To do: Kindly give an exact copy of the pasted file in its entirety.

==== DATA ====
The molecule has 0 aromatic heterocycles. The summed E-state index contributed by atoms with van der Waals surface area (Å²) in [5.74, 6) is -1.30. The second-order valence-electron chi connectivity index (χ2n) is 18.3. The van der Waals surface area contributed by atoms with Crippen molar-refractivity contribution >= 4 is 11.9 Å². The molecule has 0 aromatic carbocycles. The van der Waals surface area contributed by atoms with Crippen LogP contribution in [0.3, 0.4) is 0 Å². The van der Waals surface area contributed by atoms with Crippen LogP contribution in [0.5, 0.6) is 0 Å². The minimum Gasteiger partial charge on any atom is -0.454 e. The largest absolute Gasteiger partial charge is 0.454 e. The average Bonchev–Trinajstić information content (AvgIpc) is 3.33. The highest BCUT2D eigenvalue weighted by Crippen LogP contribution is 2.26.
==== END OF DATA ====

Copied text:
The molecule has 0 aromatic heterocycles. The summed E-state index contributed by atoms with van der Waals surface area (Å²) in [5.74, 6) is -1.30. The second-order valence-electron chi connectivity index (χ2n) is 18.3. The van der Waals surface area contributed by atoms with Crippen molar-refractivity contribution >= 4 is 11.9 Å². The molecule has 0 aromatic carbocycles. The van der Waals surface area contributed by atoms with Crippen LogP contribution in [0.3, 0.4) is 0 Å². The van der Waals surface area contributed by atoms with Crippen LogP contribution in [0.5, 0.6) is 0 Å². The minimum Gasteiger partial charge on any atom is -0.454 e. The largest absolute Gasteiger partial charge is 0.454 e. The average Bonchev–Trinajstić information content (AvgIpc) is 3.33. The highest BCUT2D eigenvalue weighted by Crippen LogP contribution is 2.26.